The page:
Still, the Genoese were almost in a state of civil war over the issue during the twelfth and thirteenth centuries, to the point where the hundreds of Genoese who went as mariners to the Persian gulf are said to have wiped each other out to the last man.  It may even be so.

So, here’s a map showing which among the eastern harbours and ports were preferred by the Genoese.

ports holy land blog

Ports used by the Genoese in Syria and Egypt.

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3 thoughts on “Castles by the sea

  1. To speak quite so broadly of the manuscript’s ‘provenance’ as Professor Bax has done (see pingback details) is misleading, in my opinion.

    There is the provenance of the parchment to consider; then of the inks; the pigments and the various stages of binding attested to by the manuscript itself.

    On quite a different level, one has to determine the provenance of matter recorded by this manuscript, and here the provenance of the script must be distinguished from that of the imagery.

    As parallel for this process – consider the example of a fourteenth-century English bible. It might be of English parchment or binding, but inscribed by a hand trained in France, and its imagery could, perhaps, be in a very conservative traditional style or in the most fashionable contemporary mode – say an Italianate courtly style.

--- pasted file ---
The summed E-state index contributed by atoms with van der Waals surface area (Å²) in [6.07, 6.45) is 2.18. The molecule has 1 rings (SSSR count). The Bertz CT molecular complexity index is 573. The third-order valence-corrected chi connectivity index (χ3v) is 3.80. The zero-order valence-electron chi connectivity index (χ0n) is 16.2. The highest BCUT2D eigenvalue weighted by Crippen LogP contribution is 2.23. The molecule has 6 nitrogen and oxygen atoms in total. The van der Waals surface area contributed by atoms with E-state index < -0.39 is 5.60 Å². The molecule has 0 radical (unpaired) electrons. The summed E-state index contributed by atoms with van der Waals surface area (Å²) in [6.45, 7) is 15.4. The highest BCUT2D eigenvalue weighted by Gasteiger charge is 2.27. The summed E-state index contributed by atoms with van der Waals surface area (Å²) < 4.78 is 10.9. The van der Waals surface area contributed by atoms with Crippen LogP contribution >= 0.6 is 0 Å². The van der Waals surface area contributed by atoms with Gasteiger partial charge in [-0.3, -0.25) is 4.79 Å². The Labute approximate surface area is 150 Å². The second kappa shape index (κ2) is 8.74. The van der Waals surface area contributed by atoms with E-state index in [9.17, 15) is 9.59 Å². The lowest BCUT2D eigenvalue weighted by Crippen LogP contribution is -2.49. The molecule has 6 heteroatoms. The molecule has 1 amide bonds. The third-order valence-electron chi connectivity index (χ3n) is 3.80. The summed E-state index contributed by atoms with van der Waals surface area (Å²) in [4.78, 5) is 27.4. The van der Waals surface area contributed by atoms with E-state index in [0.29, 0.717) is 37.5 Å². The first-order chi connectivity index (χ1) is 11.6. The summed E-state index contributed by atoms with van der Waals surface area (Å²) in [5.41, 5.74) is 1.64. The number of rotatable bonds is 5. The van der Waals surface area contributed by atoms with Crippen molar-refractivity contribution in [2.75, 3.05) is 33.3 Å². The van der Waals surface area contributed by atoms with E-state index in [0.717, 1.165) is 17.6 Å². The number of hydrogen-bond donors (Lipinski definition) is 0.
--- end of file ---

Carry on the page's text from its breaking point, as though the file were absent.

Thus, each facet and component element contributing to the manuscript’s formation has its own provenance to be considered – not to mention its content. In our hypothetical case, that provenance would require reference to the fact that a large part of the work’s meaningful content originates as much as two thousand years before, in the pre-Christian world, among an entirely different people and cultural environment, far away from England, France or Italy, on the eastern side of the Mediterranean.
    In one sense, then, the provenance of such a manuscript is described as ‘fourteenth century English’ but that describes only the manufactured object, not the imagery or the content – which latter is rightly: ‘eastern Mediterranean, c.1750BC – 2ndC AD’.

    Just so, in the case of the Vms, my comments in the post above relate to just one detail of one section in just one folio (fol.86v), and this detail is part of what I consider to have been a late revision/addition made upon the copy of a much older and non-European original map.

    Description of this one folio occupied several posts in this blog and in my preliminary investigative blog.

    But I do thank Stephen for his notice. 🙂

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  2. Now, having opted for Avignon as subject of the triangular ground with roofed tower (within the ‘minimap’, I’m leaving open for the moment the last date I’d posit for the addition of these architectural structures, but I do not expect it will prove later than about the middle of the fourteenth century.